The headlines, t-shirts, and bumper stickers read “f*ck cancer.”
Well, as a walking miracle who survived incurable cancer, I say “f*ck that.”
When I was diagnosed with recurrent cervical cancer and given a 15-month expiration, I shared it on social media. I was met with a chorus of “kick cancer’s ass” and “fight girl fight.”
That’s the vernacular we know: battle of a lifetime, army of doctors, cancer warrior. The official war on cancer began in 1971 when President Nixon signed the National Cancer Act providing federal funds in hopes of “conquering this dreaded disease,” and we’ve been fighting ever since.
I went along with it. I wanted to live and fighting disease is what we’re taught to do in Western medicine. Cancer is seen as an invader. An outside force that sneaks into our body and takes us captive. It must be eradicated, conquered, feared. It’s like the ISIS of our body.
But honestly, isn’t it weird to declare war on ourselves?
Cancer is as much a part of us as our big butts, flabby arms, and noxious gas after a big burrito. We don’t attack those things. We go to the gym, practice self-love, and make wise diet choices. How is declaring war and attacking our bodies with hateful energy going to make cancer any better?
Always a bookworm, I frantically searched Barnes & Noble for stories of survivors. People smarter than me had won their cancer battle. How had they done it? I was convinced their triumph was so great they had written a book about it.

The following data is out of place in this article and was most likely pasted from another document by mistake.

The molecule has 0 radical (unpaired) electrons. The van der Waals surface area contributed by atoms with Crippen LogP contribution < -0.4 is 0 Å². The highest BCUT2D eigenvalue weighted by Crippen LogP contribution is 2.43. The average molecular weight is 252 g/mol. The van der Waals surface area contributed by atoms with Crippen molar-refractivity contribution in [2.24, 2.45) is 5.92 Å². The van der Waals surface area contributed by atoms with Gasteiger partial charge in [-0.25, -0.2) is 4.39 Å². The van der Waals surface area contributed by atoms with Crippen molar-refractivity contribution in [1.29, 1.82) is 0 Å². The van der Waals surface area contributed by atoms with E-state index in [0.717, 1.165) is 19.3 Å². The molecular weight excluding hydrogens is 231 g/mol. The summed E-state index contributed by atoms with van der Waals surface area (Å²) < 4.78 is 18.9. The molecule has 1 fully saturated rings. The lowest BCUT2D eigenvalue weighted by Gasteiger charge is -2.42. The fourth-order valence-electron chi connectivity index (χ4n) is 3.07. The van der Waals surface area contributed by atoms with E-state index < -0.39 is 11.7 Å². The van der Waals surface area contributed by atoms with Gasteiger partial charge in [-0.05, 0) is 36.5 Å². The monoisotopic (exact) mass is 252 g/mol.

“For every situation in life, for every problem, there is a book with an answer.” ~ Dr. David & Mr. Bear
First came Dale Figtree’s Beyond Cancer Treatment: Clearing and Healing the Underlying Causes. After three months of radiation and chemotherapy to battle her lymphoma, Figtree got a shock that a second tumor had formed right below the first. In a state of agitation that she may be facing a difficult death, Figtree decided to meditate and use her imagination.
Figtree pictured her cancer at the bottom of a volcano with thousands of immune cells lining the volcano rim ready for attack. With a clash of cymbals, the immune cells charged into the volcano and destroyed every cancer cell. The wounded cancer cells evaporated after the battle leaving only healthy pink cells.
Her follow-up scan the next day showed no sign of the second tumor. The baffled doctors made her endure another round of X-rays in multiple positions, but to no avail. The second tumor was gone.
“A miracle had truly happened with the visualization.” ~ Dale Figtree
I was just dipping my toe into spirituality, meditation, and visualization. I considered Figtree’s miracle some serious “woo-woo healing.” I was skeptical but had nothing to lose. I tried to envision my immune cells attacking my cancer, but I couldn’t ever get a real battle going. I was like Ferdinand in the bull-fighting ring: gentle and passive.
In the pile of books on my nightstand, I next discovered a miraculous story in Dr. Kelly Turner’s Radical Remission: Surviving Cancer Against All Odds.
Shin Terayama was sent home to die with advanced kidney cancer when he made the decision to send unconditional love to his cancer. He viewed the cancer as a sick, neglected child that needed love and attention each day to heal.
Terayama is now cancer-free thanks to the love he sent his cancer and several other self-love practices.
“I didn’t kill my cancer. I loved it. The most important thing I learned is that cancer is my body. It’s not the enemy; it’s still my body.” ~ Shin Terayama
At an intuitive level, Terayama’s concept made sense. My cancer was part of me, not a foreign invader. I made the cancer. I treated myself badly. I began to see that I hadn’t loved myself in years.